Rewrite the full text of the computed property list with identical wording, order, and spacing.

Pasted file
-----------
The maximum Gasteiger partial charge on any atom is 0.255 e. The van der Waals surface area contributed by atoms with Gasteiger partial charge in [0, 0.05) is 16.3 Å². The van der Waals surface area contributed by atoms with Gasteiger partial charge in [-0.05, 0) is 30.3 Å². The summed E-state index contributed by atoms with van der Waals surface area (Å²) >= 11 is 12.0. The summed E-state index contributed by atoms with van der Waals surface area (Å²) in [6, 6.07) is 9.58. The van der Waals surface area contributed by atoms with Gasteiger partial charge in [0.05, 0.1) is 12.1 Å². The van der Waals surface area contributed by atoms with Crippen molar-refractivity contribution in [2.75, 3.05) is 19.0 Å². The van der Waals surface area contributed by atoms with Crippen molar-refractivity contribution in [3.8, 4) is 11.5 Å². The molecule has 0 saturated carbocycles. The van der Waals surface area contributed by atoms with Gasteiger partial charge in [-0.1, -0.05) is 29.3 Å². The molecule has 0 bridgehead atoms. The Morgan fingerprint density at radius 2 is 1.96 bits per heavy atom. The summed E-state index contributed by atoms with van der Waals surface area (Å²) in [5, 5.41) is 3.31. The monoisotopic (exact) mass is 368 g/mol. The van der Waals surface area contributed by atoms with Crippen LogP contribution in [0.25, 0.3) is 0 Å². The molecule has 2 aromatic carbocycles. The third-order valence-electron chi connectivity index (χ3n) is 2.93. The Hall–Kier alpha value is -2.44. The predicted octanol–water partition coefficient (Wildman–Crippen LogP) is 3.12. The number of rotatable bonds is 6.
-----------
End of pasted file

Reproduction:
The maximum Gasteiger partial charge on any atom is 0.255 e. The van der Waals surface area contributed by atoms with Gasteiger partial charge in [0, 0.05) is 16.3 Å². The van der Waals surface area contributed by atoms with Gasteiger partial charge in [-0.05, 0) is 30.3 Å². The summed E-state index contributed by atoms with van der Waals surface area (Å²) >= 11 is 12.0. The summed E-state index contributed by atoms with van der Waals surface area (Å²) in [6, 6.07) is 9.58. The van der Waals surface area contributed by atoms with Gasteiger partial charge in [0.05, 0.1) is 12.1 Å². The van der Waals surface area contributed by atoms with Crippen molar-refractivity contribution in [2.75, 3.05) is 19.0 Å². The van der Waals surface area contributed by atoms with Crippen molar-refractivity contribution in [3.8, 4) is 11.5 Å². The molecule has 0 saturated carbocycles. The van der Waals surface area contributed by atoms with Gasteiger partial charge in [-0.1, -0.05) is 29.3 Å². The molecule has 0 bridgehead atoms. The Morgan fingerprint density at radius 2 is 1.96 bits per heavy atom. The summed E-state index contributed by atoms with van der Waals surface area (Å²) in [5, 5.41) is 3.31. The monoisotopic (exact) mass is 368 g/mol. The van der Waals surface area contributed by atoms with Crippen LogP contribution in [0.25, 0.3) is 0 Å². The molecule has 2 aromatic carbocycles. The third-order valence-electron chi connectivity index (χ3n) is 2.93. The Hall–Kier alpha value is -2.44. The predicted octanol–water partition coefficient (Wildman–Crippen LogP) is 3.12. The number of rotatable bonds is 6.